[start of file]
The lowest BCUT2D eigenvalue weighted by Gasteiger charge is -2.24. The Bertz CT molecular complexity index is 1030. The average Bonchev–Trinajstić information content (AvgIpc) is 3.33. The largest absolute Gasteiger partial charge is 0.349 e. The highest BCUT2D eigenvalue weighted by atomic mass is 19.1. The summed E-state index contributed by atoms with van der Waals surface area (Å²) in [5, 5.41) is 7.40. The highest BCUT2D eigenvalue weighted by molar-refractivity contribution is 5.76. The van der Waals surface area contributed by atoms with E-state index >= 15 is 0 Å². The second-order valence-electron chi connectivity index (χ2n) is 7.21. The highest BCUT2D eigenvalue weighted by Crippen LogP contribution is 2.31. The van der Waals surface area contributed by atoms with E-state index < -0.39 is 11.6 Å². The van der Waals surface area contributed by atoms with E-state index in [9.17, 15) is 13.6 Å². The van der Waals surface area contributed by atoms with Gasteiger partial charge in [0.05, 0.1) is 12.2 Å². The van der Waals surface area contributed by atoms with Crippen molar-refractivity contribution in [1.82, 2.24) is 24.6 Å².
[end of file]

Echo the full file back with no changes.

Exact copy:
The lowest BCUT2D eigenvalue weighted by Gasteiger charge is -2.24. The Bertz CT molecular complexity index is 1030. The average Bonchev–Trinajstić information content (AvgIpc) is 3.33. The largest absolute Gasteiger partial charge is 0.349 e. The highest BCUT2D eigenvalue weighted by atomic mass is 19.1. The summed E-state index contributed by atoms with van der Waals surface area (Å²) in [5, 5.41) is 7.40. The highest BCUT2D eigenvalue weighted by molar-refractivity contribution is 5.76. The van der Waals surface area contributed by atoms with E-state index >= 15 is 0 Å². The second-order valence-electron chi connectivity index (χ2n) is 7.21. The highest BCUT2D eigenvalue weighted by Crippen LogP contribution is 2.31. The van der Waals surface area contributed by atoms with E-state index < -0.39 is 11.6 Å². The van der Waals surface area contributed by atoms with E-state index in [9.17, 15) is 13.6 Å². The van der Waals surface area contributed by atoms with Gasteiger partial charge in [0.05, 0.1) is 12.2 Å². The van der Waals surface area contributed by atoms with Crippen molar-refractivity contribution in [1.82, 2.24) is 24.6 Å².